Top 6 DO's and DONT's of Talking to Your Professors

Communication can pretty much make or break any relationship, whether it's romantic, between siblings or amongst close friends.

This rule also applies to communicating with your professors!

Ellen Bremen, M.A. a tenured communication studies faculty at Highline Community College in Seattle, Wash., and the author of "Say This, NOT That to Your Professor: 36 Talking Tips for College Success" breaks down some DOs and DON'Ts of chatting with your professor.

Ellen also blogs with insider student-professor communication tips as The Chatty Professor and madly tweets @ChattyProf.

Here are some examples below - to read Ellen's full article on USA TODAY College, please click here.

Instead of saying, "Will this be on the test?" say, "I used my notes and textbook and downloaded your lectures and PowerPoints to create a study guide for our upcoming exam. Would you look and see if I've missed any major areas?"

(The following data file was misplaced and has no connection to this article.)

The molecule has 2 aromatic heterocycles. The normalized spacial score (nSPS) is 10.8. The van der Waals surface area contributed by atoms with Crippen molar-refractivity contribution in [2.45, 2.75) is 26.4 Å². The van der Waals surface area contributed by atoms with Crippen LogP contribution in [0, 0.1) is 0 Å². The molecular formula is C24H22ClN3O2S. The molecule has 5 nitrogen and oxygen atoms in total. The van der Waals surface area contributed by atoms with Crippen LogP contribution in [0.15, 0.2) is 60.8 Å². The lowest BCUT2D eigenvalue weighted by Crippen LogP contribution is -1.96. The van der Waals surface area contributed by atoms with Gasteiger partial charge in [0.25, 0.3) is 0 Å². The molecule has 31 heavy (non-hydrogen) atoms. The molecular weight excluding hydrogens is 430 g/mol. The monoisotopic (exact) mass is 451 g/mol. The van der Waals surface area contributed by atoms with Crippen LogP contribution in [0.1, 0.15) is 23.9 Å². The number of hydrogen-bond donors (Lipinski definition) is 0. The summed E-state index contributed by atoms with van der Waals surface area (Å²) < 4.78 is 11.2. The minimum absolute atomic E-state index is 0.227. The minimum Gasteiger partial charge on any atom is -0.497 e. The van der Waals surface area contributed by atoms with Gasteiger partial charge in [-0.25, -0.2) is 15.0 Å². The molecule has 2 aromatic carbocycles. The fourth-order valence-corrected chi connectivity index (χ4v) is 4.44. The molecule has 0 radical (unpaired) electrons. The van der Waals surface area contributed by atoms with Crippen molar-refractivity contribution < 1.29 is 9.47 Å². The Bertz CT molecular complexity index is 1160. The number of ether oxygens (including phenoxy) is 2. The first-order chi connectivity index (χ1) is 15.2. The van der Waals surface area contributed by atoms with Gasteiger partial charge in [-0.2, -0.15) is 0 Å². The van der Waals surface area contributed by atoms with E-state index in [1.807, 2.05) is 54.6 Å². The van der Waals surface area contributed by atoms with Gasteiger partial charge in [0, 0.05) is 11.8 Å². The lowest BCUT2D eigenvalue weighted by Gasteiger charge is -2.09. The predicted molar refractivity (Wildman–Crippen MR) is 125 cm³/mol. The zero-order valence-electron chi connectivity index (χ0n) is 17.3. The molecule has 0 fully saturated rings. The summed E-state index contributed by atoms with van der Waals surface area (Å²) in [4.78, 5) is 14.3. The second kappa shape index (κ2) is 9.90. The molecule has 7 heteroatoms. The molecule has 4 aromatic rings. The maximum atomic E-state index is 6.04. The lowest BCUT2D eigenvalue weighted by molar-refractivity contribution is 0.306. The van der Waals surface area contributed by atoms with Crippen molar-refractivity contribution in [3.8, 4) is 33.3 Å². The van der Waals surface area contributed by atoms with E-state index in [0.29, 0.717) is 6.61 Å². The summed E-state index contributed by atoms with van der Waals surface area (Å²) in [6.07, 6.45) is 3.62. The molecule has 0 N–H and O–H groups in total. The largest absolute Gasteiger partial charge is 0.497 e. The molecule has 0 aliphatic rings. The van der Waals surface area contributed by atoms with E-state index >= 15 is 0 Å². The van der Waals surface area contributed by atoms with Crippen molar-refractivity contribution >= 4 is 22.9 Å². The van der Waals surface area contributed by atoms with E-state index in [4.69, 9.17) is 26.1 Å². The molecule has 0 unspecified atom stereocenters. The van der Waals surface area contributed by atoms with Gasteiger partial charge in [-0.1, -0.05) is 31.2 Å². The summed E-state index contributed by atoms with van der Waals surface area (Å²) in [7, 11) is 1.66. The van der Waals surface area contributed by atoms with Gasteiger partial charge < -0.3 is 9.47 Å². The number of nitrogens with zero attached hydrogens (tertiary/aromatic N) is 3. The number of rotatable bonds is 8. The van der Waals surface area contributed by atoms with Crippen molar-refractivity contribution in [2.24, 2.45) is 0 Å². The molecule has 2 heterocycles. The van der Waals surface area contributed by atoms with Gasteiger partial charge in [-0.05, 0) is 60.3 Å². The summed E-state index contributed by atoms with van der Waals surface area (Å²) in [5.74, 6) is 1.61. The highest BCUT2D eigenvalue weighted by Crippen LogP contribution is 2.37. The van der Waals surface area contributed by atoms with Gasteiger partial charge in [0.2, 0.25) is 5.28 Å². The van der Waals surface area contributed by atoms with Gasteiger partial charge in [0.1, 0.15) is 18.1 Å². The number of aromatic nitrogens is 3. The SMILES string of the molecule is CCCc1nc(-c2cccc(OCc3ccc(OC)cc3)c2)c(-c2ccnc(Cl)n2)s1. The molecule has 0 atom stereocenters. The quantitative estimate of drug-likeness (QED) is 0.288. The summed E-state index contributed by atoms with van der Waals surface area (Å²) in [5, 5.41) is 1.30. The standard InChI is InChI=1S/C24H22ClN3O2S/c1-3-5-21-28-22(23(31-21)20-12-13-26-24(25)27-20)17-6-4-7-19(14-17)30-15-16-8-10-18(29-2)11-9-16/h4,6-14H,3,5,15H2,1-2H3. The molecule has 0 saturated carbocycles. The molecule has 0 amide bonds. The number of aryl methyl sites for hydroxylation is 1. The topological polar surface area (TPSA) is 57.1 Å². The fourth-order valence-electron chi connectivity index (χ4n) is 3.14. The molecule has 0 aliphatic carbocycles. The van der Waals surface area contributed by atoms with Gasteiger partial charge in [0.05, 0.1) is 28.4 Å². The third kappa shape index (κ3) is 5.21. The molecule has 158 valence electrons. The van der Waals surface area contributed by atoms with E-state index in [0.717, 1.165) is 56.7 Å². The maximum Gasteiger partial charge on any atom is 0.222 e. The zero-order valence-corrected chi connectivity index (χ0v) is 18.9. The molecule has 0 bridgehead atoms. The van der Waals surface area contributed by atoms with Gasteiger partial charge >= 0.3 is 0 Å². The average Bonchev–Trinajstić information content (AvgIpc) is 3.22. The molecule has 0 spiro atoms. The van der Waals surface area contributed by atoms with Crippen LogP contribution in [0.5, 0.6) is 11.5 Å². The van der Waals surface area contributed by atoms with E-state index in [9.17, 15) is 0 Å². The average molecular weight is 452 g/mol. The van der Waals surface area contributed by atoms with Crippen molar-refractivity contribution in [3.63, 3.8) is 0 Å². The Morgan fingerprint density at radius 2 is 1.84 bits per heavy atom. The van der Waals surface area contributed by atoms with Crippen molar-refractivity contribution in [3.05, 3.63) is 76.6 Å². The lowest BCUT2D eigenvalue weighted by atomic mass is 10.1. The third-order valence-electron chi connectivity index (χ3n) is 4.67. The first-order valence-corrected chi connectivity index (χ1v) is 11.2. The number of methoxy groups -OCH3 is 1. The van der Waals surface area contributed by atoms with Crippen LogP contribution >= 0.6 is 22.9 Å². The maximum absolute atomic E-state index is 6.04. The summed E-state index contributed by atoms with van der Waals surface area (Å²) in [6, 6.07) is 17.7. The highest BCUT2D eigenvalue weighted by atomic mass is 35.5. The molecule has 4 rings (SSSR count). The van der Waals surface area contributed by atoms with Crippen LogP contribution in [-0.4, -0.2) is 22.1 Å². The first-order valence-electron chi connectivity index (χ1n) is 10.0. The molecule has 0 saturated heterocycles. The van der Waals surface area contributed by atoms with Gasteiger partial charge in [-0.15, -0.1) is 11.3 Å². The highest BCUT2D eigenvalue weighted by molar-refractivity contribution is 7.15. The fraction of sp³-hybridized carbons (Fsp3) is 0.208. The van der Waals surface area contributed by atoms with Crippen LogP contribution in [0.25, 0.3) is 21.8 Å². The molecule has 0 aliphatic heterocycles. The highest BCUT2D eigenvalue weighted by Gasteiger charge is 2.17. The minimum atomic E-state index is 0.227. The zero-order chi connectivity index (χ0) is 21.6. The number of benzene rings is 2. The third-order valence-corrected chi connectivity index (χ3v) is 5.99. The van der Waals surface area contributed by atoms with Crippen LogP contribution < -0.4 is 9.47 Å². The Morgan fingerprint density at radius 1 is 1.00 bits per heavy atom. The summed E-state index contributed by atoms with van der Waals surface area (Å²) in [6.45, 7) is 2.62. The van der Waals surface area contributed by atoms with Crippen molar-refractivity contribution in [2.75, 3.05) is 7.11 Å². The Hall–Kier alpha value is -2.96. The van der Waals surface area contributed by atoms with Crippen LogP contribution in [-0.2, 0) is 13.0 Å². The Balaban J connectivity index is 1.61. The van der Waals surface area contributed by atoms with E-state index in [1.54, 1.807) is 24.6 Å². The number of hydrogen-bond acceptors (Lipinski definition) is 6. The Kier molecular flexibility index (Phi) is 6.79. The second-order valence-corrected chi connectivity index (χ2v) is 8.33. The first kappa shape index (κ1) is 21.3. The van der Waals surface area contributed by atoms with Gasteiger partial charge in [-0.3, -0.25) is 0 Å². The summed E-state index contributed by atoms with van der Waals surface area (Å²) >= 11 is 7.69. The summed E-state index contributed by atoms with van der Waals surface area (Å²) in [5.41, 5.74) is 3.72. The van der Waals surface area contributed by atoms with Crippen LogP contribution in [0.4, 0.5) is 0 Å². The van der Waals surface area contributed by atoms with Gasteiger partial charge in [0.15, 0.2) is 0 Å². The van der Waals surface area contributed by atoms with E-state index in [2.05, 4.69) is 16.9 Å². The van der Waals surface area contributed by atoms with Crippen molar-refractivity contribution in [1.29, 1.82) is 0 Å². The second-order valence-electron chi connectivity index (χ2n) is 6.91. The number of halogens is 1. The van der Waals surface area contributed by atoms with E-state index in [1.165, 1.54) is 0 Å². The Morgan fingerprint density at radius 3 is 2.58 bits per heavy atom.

Here's why: No need to mine for test gold and lose credibility. Show your professor you think all content is worthwhile. You won't have questions handed to you, but you may get an assist if you've skipped a critical study area.

Instead of saying, "I've missed four classes, but can I still pass?" say, "I missed the last four classes, which was unavoidable. I do not plan to be absent again. I've reviewed the attendance and late-work policy on the syllabus. I calculated my lost points. Here is what I propose to catch myself up (submit your proposal), based on your policies. Have I missed anything in my calculations? I believe I can still pass if we agree on the dates I will submit this work, according to your policy and penalties."

Here's why: Your professor may have zero tolerance for absences. Still, a well-thought-out proposal has a chance. Asking your professor to save you likely doesn't.

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